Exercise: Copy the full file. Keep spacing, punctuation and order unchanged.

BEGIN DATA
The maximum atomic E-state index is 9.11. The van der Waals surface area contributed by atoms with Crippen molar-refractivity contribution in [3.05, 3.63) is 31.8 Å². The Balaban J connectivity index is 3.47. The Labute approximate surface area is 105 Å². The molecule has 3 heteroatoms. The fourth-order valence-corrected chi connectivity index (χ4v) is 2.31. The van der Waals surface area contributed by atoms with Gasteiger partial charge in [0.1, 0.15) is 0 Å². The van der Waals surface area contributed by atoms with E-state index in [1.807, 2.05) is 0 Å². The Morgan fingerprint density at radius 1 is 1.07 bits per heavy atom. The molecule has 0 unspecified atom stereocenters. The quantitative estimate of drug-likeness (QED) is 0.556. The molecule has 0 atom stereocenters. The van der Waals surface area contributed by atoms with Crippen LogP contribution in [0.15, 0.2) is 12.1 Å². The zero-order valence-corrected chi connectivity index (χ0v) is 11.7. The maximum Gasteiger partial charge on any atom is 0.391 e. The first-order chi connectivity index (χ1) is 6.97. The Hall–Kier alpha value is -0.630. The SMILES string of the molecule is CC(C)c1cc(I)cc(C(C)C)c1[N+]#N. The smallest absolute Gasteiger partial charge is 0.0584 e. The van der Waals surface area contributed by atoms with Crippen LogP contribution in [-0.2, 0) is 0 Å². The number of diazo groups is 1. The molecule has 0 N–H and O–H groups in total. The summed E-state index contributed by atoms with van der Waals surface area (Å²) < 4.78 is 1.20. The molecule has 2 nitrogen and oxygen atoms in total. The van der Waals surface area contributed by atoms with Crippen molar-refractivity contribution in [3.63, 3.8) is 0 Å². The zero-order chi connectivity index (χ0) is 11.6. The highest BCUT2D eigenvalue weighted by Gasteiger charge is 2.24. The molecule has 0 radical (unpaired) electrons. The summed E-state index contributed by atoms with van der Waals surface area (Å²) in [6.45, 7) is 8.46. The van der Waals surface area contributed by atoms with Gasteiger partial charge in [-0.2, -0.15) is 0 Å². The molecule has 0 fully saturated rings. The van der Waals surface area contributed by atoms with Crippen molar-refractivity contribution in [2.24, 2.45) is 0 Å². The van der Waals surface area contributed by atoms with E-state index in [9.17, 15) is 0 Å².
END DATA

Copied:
The maximum atomic E-state index is 9.11. The van der Waals surface area contributed by atoms with Crippen molar-refractivity contribution in [3.05, 3.63) is 31.8 Å². The Balaban J connectivity index is 3.47. The Labute approximate surface area is 105 Å². The molecule has 3 heteroatoms. The fourth-order valence-corrected chi connectivity index (χ4v) is 2.31. The van der Waals surface area contributed by atoms with Gasteiger partial charge in [0.1, 0.15) is 0 Å². The van der Waals surface area contributed by atoms with E-state index in [1.807, 2.05) is 0 Å². The Morgan fingerprint density at radius 1 is 1.07 bits per heavy atom. The molecule has 0 unspecified atom stereocenters. The quantitative estimate of drug-likeness (QED) is 0.556. The molecule has 0 atom stereocenters. The van der Waals surface area contributed by atoms with Crippen LogP contribution in [0.15, 0.2) is 12.1 Å². The zero-order valence-corrected chi connectivity index (χ0v) is 11.7. The maximum Gasteiger partial charge on any atom is 0.391 e. The first-order chi connectivity index (χ1) is 6.97. The Hall–Kier alpha value is -0.630. The SMILES string of the molecule is CC(C)c1cc(I)cc(C(C)C)c1[N+]#N. The smallest absolute Gasteiger partial charge is 0.0584 e. The van der Waals surface area contributed by atoms with Crippen LogP contribution in [-0.2, 0) is 0 Å². The number of diazo groups is 1. The molecule has 0 N–H and O–H groups in total. The summed E-state index contributed by atoms with van der Waals surface area (Å²) < 4.78 is 1.20. The molecule has 2 nitrogen and oxygen atoms in total. The van der Waals surface area contributed by atoms with Crippen molar-refractivity contribution in [3.63, 3.8) is 0 Å². The zero-order chi connectivity index (χ0) is 11.6. The highest BCUT2D eigenvalue weighted by Gasteiger charge is 2.24. The molecule has 0 radical (unpaired) electrons. The summed E-state index contributed by atoms with van der Waals surface area (Å²) in [6.45, 7) is 8.46. The van der Waals surface area contributed by atoms with Gasteiger partial charge in [-0.2, -0.15) is 0 Å². The molecule has 0 fully saturated rings. The van der Waals surface area contributed by atoms with Crippen molar-refractivity contribution in [2.24, 2.45) is 0 Å². The van der Waals surface area contributed by atoms with E-state index in [9.17, 15) is 0 Å².